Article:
Sunday, 27 August 2017
When Dolphins Emigrate
But large-scale movements on a one-off basis are relatively rare. In social animals, individuals may move from one herd (or other group) to another for all sorts of reasons, although, in many species, even that can carry risks. Incidents in which a large portion of a herd ups sticks and moves to a place already occupied by another herd, before trying to integrate with the locals, are relatively rare. Which also makes them difficult to study, since it largely relies on the luck of happening to already be looking at a given group when it happens to occur. It's perhaps particularly hard to do so for cetaceans, which live underwater, and can be difficult to track.
Nonetheless, one long-term study in the Caribbean has been looking at some of the local dolphin communities over a 30 year period, and has been able to gather some detailed information on (among many other things) where and when they travel. The Caribbean is home to a number of dolphin species, but this particular project focuses on two of them: the common bottlenose dolphin and the Atlantic spotted dolphin (Stenella frontalis).
This a fairly typically sized dolphin, closely related to a number of other species in the area, and lives in social groups spread across most of the warmer waters of the Atlantic, from Massachusetts and Morocco to Uruguay and Angola. It has the advantage that individuals are relatively easy to age, because of the way that the spots develop as they age. For the first few years of life, the dolphins are fairly bland in colour, but at around the age of four they begin to develop black spots, which become clearer, and larger, as the animal becomes progressively older. By the time they are fully adult, at about sixteen years, the dark spots have merged to the point that the animal is now more accurately described as black with white spots, rather than the other way around. Females, and possibly also males, are able to breed for a number of years prior to this happening, but the development is regular enough that sexual maturity can be gauged with some accuracy merely by looking at the dolphin's pattern.
While such dolphins are found throughout the Caribbean, the study mainly deals with one particular pod that lives primarily on the Little Bahama Banks. These stretch to the northwest of the island of Grand Bahama, about 40 miles (65 km) off the Miami coastline. They consist of submerged sand banks, typically 6 to 16 metres (20 to 50 feet) below the waves. The edges of the bank are steep, with the seafloor suddenly plunging hundreds of metres into the depths, making for a well-defined area suitable for shallow-water dolphins to live within.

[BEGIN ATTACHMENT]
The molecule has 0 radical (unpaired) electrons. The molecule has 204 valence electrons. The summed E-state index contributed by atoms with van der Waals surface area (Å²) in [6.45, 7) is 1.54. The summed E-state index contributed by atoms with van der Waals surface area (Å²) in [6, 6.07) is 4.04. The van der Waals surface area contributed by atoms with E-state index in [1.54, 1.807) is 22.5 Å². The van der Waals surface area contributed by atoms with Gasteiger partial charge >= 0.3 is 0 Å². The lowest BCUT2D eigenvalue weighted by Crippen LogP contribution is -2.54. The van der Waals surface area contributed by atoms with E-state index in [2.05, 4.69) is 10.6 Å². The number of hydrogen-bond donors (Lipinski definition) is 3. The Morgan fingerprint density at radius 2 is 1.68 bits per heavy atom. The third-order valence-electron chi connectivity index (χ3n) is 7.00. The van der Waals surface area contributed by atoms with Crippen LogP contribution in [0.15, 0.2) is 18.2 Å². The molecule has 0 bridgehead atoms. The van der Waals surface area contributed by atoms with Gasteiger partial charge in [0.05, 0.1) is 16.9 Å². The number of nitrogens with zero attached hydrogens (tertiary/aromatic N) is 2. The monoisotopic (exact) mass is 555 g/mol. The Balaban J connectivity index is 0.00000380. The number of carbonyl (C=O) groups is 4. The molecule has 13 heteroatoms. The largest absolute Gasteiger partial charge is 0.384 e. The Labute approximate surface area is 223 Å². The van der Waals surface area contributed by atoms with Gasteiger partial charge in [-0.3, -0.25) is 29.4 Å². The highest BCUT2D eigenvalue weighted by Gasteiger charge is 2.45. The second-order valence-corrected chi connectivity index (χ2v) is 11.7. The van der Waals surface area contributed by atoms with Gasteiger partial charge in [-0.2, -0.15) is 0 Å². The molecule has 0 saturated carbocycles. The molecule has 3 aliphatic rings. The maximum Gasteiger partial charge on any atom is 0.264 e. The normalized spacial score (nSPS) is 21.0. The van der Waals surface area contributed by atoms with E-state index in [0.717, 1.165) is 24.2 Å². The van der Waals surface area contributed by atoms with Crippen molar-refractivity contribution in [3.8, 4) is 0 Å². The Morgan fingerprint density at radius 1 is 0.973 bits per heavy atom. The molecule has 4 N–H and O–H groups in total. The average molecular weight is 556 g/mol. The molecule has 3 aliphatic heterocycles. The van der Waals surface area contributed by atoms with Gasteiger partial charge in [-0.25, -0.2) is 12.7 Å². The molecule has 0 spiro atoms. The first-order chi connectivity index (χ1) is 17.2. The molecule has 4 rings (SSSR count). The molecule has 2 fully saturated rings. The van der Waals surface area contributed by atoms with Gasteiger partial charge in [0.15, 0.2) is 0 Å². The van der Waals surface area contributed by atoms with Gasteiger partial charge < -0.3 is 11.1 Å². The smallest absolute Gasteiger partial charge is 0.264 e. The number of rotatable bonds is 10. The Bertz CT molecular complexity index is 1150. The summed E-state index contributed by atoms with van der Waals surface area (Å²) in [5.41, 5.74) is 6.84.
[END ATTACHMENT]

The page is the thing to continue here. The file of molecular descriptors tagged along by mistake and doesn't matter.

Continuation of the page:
Throughout the 1990s, the population of Atlantic spotted dolphins in this area consistently numbered around a hundred individuals, with new births keeping pace with overall mortality rates. They were divided into three sub-groups that nonetheless regularly interacted with one another, and had overlapping territories along the banks. Then, in September 2004, Hurricane Frances hit the area. By the time it reached the Bahamas, it had already weakened to a 'mere' category 2, but it still destroyed thousands of homes and took out 75% of the electricity grid.
Which was obviously bad enough for the locals... except that three weeks later, it was followed up by the category 3 Hurricane Jeanne. Taken in combination, this wasn't just unfortunate for the human population, but for the dolphins, too. Over a third of their population was wiped out, leaving the survivors reeling. The basic social structure, however, seems to have survived, with the same three sub-groups as before, although there was apparently a stronger tendency for individual dolphins to stick with their close friends and avoid relative strangers in the hurricanes' aftermath.
The community slowly recovered over the next eight years, and by 2012 was about half-way back to its former level. This was mostly due to new births, with, as before, relatively few newcomers arriving from elsewhere to take up the slack. In September of that year, the researchers studying the group packed up and went home, returning for another field season in May of 2013. Only to discover that half of the dolphins had vanished.
It turned out, however, that this wasn't due to some horrible catastrophe. The missing dolphins were safe and well... on an entirely different sand bank off the island of Bimini about 75 miles (120km) to the south. The largest of the three sub-groups had moved in its entirety, taking a few members of the other two groups with it. The new banks were larger than the old ones, but otherwise much the same oceanographically, and, perhaps unsurprisingly, they were already inhabited by other dolphins of the same species.